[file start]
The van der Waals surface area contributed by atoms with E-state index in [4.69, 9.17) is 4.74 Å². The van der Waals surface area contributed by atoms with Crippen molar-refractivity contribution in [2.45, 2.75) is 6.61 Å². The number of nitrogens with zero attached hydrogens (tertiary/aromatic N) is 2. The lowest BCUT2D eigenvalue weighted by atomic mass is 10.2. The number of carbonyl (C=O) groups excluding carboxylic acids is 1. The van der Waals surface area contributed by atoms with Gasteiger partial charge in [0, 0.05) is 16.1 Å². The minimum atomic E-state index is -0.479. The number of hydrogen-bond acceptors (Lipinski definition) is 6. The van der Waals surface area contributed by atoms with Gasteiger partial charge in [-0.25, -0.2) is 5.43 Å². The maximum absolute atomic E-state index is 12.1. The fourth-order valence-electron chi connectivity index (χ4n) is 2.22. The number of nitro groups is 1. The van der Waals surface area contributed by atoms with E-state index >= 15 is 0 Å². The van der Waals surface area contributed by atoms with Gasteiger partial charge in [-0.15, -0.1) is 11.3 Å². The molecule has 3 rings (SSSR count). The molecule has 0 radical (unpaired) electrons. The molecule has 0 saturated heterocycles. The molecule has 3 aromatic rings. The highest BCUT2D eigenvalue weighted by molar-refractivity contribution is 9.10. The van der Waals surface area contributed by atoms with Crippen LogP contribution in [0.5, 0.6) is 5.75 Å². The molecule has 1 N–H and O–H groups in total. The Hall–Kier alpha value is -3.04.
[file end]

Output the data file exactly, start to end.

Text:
The van der Waals surface area contributed by atoms with E-state index in [4.69, 9.17) is 4.74 Å². The van der Waals surface area contributed by atoms with Crippen molar-refractivity contribution in [2.45, 2.75) is 6.61 Å². The number of nitrogens with zero attached hydrogens (tertiary/aromatic N) is 2. The lowest BCUT2D eigenvalue weighted by atomic mass is 10.2. The number of carbonyl (C=O) groups excluding carboxylic acids is 1. The van der Waals surface area contributed by atoms with Gasteiger partial charge in [0, 0.05) is 16.1 Å². The minimum atomic E-state index is -0.479. The number of hydrogen-bond acceptors (Lipinski definition) is 6. The van der Waals surface area contributed by atoms with Gasteiger partial charge in [-0.25, -0.2) is 5.43 Å². The maximum absolute atomic E-state index is 12.1. The fourth-order valence-electron chi connectivity index (χ4n) is 2.22. The number of nitro groups is 1. The van der Waals surface area contributed by atoms with E-state index >= 15 is 0 Å². The van der Waals surface area contributed by atoms with Gasteiger partial charge in [-0.15, -0.1) is 11.3 Å². The molecule has 3 rings (SSSR count). The molecule has 0 radical (unpaired) electrons. The molecule has 0 saturated heterocycles. The molecule has 3 aromatic rings. The highest BCUT2D eigenvalue weighted by molar-refractivity contribution is 9.10. The van der Waals surface area contributed by atoms with Crippen LogP contribution in [0.5, 0.6) is 5.75 Å². The molecule has 1 N–H and O–H groups in total. The Hall–Kier alpha value is -3.04.